When hit by boredom, let yourself be crushed by it; submerge, hit bottom. Boredom represents pure, undiluted time in all its repetitive, redundant, monotonous splendor. Boredom is your window on the properties of time. It is your window on time’s infinity. Once this window opens, don’t try to shut it; on the contrary, throw it wide open.
I haven’t been bored much for a while, but I have been very restless lately—frequently too restless for sitting meditation.
My response to this subtle kind of boredom—boredom as agitation, the boredom of waiting for an end to waiting—is this: rather than fidget mindlessly most of the time, or let my discursive mind continue to review things that have happened or may happen yet, I practice fidgeting mindfully. Using beads or my own fingers to keep track, I repeat mantras, usually a set or factors or multiples of 108.
Why 108? While I generally steer clear numerology, I gravitate nonetheless to this number these days, possibly because a friend just gave me a mala (aka rosary) with 27 beads, and also just because it’s neat. Most malas in Hinduism and Buddhism seem to have 27 or 108 beads. And if you don’t have beads, there are ways to do it with your fingers. Makes me want to write a post on how to “pray without ceasing” in urban environments…
My default mantras, repeated aloud if I’m sitting, walking, or driving alone, or mentally if I’m in class or watching a movie or chatting, are “Let go,” or
“Father, if it be Thy will, take this cup away from me; yet not my will but Thine be done!” (a Christian verse that has been resonating deeply with me).
Another one, longer, I think by Reggie Ray:
May I develop complete acceptance and openness to all situations and emotions and all people.
May I experience everything nakedly, completely without mental reservations or blockages.
May I never withdraw from life or centralize onto myself.
May my heart be laid bare and open to the fire of all that is.
In the morning I do this 108 times:
With a wish to free all beings (from suffering), may I always go for refuge to the Buddha, Dharma and Sangha until I reach full enlightenment. Filled with wisdom and compassion, today in the Buddha’s presence may I generate the mind set upon perfect awakening for the benefit of all beings. For as long as space exists and sentient beings endure, may I too remain to dispel the misery of the world.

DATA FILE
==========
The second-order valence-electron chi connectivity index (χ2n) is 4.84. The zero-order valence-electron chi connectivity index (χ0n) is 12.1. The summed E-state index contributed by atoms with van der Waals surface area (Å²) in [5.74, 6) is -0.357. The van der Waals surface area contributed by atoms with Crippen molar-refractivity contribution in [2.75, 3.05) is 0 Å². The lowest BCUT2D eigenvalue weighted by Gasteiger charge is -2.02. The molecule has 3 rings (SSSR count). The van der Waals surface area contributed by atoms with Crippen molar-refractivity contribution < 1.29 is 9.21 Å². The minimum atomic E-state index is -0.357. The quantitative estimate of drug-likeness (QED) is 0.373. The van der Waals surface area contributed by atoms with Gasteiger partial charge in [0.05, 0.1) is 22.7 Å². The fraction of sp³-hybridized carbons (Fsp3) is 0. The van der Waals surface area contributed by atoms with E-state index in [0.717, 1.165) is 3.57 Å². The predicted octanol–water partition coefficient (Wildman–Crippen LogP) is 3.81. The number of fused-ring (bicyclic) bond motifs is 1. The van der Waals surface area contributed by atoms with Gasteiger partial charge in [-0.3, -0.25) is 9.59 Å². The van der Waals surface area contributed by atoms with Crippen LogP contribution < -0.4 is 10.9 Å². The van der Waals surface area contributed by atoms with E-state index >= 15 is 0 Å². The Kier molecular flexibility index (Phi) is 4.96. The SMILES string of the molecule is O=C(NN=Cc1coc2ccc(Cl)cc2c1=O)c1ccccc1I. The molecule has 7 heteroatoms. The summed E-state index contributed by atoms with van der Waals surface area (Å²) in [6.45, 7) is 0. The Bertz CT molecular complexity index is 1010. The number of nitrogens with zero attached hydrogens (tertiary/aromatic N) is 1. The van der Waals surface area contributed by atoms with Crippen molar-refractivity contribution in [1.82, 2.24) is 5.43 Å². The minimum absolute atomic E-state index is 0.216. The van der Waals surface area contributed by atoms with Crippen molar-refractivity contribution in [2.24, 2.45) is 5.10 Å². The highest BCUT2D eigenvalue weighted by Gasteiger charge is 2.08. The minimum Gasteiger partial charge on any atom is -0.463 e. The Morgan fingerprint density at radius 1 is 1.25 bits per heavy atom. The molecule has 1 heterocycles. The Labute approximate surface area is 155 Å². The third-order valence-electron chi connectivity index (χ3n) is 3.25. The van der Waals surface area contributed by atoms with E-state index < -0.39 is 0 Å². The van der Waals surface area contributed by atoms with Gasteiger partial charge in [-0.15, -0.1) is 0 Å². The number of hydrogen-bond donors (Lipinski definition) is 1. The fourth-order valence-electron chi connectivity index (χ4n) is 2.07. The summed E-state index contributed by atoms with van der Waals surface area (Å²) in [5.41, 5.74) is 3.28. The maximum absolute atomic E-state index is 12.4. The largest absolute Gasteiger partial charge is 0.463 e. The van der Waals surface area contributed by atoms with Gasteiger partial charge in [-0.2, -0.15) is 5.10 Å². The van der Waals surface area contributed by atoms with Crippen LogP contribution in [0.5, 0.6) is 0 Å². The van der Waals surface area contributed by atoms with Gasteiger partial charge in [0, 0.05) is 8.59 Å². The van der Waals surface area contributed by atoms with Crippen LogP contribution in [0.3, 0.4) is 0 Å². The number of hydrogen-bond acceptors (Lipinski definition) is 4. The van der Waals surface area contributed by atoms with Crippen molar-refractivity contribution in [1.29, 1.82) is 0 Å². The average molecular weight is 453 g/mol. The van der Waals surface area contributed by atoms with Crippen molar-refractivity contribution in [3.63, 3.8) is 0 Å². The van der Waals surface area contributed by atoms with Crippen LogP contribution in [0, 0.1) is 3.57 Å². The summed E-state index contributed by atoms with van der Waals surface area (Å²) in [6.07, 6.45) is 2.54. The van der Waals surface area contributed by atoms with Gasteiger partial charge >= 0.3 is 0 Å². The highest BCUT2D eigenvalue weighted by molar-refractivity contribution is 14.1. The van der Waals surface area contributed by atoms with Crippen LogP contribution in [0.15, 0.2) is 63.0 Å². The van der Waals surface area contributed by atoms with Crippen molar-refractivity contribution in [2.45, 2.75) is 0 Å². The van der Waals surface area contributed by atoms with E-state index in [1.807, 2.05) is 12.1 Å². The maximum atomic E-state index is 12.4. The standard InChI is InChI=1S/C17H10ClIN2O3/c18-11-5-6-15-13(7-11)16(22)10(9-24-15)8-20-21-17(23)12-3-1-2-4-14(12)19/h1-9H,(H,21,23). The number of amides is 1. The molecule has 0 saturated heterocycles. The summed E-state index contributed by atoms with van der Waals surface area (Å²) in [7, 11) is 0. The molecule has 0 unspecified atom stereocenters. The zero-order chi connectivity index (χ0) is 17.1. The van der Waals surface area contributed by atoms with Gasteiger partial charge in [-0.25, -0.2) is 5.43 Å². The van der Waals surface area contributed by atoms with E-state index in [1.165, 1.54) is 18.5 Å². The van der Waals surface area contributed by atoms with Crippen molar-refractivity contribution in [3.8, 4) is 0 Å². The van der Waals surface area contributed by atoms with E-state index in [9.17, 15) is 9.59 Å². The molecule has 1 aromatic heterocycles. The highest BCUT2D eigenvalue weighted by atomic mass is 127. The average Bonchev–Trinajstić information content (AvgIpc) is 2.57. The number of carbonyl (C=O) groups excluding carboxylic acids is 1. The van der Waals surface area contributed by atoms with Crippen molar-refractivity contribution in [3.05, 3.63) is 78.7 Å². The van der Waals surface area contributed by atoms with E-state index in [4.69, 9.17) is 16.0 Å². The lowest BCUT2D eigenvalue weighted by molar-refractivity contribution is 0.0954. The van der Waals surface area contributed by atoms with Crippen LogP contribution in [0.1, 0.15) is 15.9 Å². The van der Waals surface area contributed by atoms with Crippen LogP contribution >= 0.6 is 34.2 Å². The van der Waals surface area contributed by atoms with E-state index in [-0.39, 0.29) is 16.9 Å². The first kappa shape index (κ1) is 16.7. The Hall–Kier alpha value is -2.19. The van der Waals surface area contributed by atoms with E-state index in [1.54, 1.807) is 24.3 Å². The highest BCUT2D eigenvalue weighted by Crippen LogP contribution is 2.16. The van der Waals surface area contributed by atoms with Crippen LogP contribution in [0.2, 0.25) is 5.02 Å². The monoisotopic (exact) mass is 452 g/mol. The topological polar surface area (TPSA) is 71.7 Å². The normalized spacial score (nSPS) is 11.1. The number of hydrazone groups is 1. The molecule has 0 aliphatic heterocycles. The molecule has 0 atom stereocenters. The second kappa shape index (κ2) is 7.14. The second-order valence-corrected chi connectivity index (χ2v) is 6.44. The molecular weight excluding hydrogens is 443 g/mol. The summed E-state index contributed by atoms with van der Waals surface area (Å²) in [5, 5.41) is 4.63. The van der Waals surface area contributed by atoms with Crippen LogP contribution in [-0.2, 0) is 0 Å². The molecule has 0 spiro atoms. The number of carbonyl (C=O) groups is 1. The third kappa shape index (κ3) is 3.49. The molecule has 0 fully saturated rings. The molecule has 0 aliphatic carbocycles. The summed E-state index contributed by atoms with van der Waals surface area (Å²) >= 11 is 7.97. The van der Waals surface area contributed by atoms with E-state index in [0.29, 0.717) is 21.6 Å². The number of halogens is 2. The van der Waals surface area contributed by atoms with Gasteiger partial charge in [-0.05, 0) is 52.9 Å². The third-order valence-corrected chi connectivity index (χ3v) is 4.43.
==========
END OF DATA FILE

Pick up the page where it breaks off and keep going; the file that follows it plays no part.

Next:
Of course, when I’m just sitting, no mantra is necessary and the real boredom can sink in.
Chögyam Trungpa, from the Myth of Freedom:
There is no promise of love and light or visions of any kind — no angels, no devils. Nothing happens: it is absolutely boring. Sometimes you feel silly. One often asks the question, “Who is kidding whom? Am I on to something or not?” You are not on to something. Traveling the path means that you get off everything, there is no place to perch.… ”I’m supposed to get something out of meditation. I’m supposed to attain different levels of realization. I haven’t. I’m bored stiff.” Even your watcher is unsympathetic to you, begins to mock you. Boredom is important because boredom is anti-credential. Credentials are entertaining, always bringing you something new, something lively, something fantastic, all kinds of solutions. When you take away the idea of credentials, then there is boredom.
We had a film workshop in Colorado in which we discussed whether it was important to entertain people or make a good film. And what I said was that perhaps the audience might be bored with what we have to present, but we must raise the intelligence, the standards of the audience, up to the level of what we are presenting, rather than trying to constantly match their expectations, their desire for entertainment. Once you begin to try to satisfy the audience’s desire for entertainment, you constantly bend down and bend down and bend down, until the whole thing becomes absurd. If a film-maker presents his own ideas with dignity, his work might be ill-received in the beginning but possibly well-received once people begin to catch up to it. The film might raise the audience’s level of sophistication.
Similarly, boredom is important in meditation practice; it increases the psychological sophistication of the practitioners. They begin to appreciate boredom and they develop their sophistication until the boredom begins to become cool boredom, like a mountain river. It flows and flows and flows, methodically and repetitiously, but it is very cooling, very refreshing. Mountains never get tired of being mountains and waterfalls never get tired of being waterfalls. Because of their patience we begin to appreciate them. There is something in that. I don’t want to sound especially romantic about the whole thing, I am trying to paint a black picture, but I slipped a bit.
It is a good feeling to be bored, constantly sitting and sitting.